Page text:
Home Bangalore Wealth of Waste

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    From old newspapers to useless keys, plastic and glass bottles to last seasona��s saris, a host of options out there can transform junk into something useful, edgy and even stylish. We tell you more. By Rashmi Rajagopal and Maegan Dobson Sippy

    Turn your trash into something special with a little help from ourA�city-based recycling experts

    Eco conscious
    Zehra Rafiq of Ethnocraft does not discriminate when it
    comes to waste. She takes everything that comes her way, be it excess wood from a carpentera��s or cloth from a tailor, and crafts something beautiful. In the past,
    she has created bags out of milk packets, photo frames and candle holders from repurposed teak; folders, books and lampshades out of excess from a tailora��s bin and even baskets and coasters out of old newspapers. In her studio, cartons turn into files and gift boxes and toilet paper rolls into funky pen holders.
    Rafiq also trains under-privileged women and children to recycle their
    waste. `100 upwards. Details: facebook.com/ethnocraft

    Recycling2cBottled up
    The women behind Silver Nut Tree, Angeline
    Babu and Rituparna Das were inspired to start their line by their kidsa�� school project on recycling. They duo designs and creates a range of jewellery, lamps and home decor essentials out of used plastic bottles, glass bottles and CDs. So if you have some old bottles sitting at home gathering dust, we suggest you contact them and drop them off for a beautiful new addition
    to your place. Their handmade products are currently
    stocked at select outlets in the city, Europe and
    Australia. `100 upwards. At Kitschdii. Details:

    Recycling1bNuts and bolts
    Chinanshu A Sharma studied to be a jewellery
    designer who works with gems and precious stones but
    her love for transforming everyday waste into beautiful pieces prevailed and today her label, Paarisha has quite a following in the city. Sharma sources everything from sea glass (broken glass, frosted by the wear and tear of waves on the beach), discarded cycle parts and denims to even nuts and bolts to create exquisite handcrafted pieces. Before you throw away those spare nuts and bolts, give Sharma a call for a piece of recycled
    bespoke jewellery. `150 upwards. Details: paarisha.com

    Hardware dump
    Getting rid of products such as batteries,
    old CDs and even mobiles, defunct computers
    and other electrical goods can be a headache. Initiated with maximum consumer convenience in mind, E-cure have it all worked out. If you save up such items at home, you can give them a call and schedule a free collection. Theya��re even happier if you club together with your housing society or colleagues to form larger collection groups. If your office is keen to go green, they can also drop by and give educational programmes on waste segregation and easy, everyday ways to become
    more sustainable. Details: 9986452888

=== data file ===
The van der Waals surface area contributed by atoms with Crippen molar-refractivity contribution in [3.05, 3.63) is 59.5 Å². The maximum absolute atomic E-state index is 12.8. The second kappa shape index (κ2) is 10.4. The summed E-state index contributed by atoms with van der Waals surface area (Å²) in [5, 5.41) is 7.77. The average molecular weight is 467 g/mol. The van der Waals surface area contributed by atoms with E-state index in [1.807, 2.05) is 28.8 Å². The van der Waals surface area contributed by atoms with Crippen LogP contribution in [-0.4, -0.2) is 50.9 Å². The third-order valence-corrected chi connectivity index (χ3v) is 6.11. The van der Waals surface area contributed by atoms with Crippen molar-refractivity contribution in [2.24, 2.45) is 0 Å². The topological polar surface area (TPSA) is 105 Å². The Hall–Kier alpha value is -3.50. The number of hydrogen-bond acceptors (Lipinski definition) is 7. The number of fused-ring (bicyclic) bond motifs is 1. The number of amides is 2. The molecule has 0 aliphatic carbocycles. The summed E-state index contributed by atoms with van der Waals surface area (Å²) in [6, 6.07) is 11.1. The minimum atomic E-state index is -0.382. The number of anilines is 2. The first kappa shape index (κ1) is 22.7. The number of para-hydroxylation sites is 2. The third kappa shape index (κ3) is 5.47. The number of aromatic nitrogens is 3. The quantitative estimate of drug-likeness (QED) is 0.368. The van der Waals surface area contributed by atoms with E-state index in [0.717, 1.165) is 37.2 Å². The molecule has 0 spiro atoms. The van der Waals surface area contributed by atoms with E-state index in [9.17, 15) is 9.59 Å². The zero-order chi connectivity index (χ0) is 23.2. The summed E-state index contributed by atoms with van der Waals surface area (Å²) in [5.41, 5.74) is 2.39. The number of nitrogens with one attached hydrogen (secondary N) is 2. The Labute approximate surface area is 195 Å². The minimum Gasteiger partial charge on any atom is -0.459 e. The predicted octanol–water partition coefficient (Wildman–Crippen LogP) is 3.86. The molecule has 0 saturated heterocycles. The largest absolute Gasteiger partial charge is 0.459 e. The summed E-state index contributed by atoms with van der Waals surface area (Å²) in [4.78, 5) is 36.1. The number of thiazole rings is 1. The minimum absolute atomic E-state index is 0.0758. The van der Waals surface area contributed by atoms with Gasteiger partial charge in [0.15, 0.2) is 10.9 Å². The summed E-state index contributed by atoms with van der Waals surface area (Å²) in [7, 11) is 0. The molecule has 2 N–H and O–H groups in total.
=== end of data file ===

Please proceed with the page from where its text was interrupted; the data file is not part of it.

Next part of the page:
One mana��s trash
    Founded three years ago, Second To None was initiated by Anu Gummaraju and a group of like-minded friends, who realised that there were few options in the city for those that wanted to pick up used household goods. Facebook is their platform of choice and there are now over 50,000 members. It is a vibrant page for listing anything you might not want anymore, that someone else could find useful. From fridges to sofas, phones to furniture and even cars, therea��s pretty much anything you could wish for, and prices are completely negotiable between buyers and sellers. Details: facebook.com/groups/secondnone/

    Bag it up
    With the philosophy that one person can change the city for the better, Vidya Anand began her home recycling business Satthvam three years ago. She specialises in upcycling wedding invites, cartons and newspaper into gorgeous gifting bags, childrena��s party bags and even jewellery holders. Shea��s recently also started to re-purpose fabric items into bags that you can use for wedding favours or gifts, so if you have an old sari that youa��d like to see live another day, she could
    help. Rs.A�8 upwards. Details: 9886101278

    The most effective way to make a difference may be to get involved in your local neighbourhood society. Groups such as We Care for Malleswaram and We Care for Jayanagar organise educational programmes in waste segregation, clean neighbourhood drives and a host of other community-centric events. Even closer to home, Daily Dump, a company specialising in waste segregation products, have everything you need to get started with composting yourA�wet waste, including terracotta pots you can keep on the A�balcony, and a practical step by step guide. Rs.A�1,200 onwards.
    Details: dailydump.org

    Waste not, want not
    At Anokhi Planet, scraps of fabric from
    tailorsa�� shops are crafted into hair accessories, cassette
    tapes are used to make pen pots, and old comics find a new home jazzing up metal trunks or trays. Adamant that they are a social enterprise rather than a business, they are open to suggestions of what they should repurpose next, and exhibit their products at flea markets that support recycling and working with your hands citywide. `100 upwards. Details: facebook.com/Anokhi.Planet


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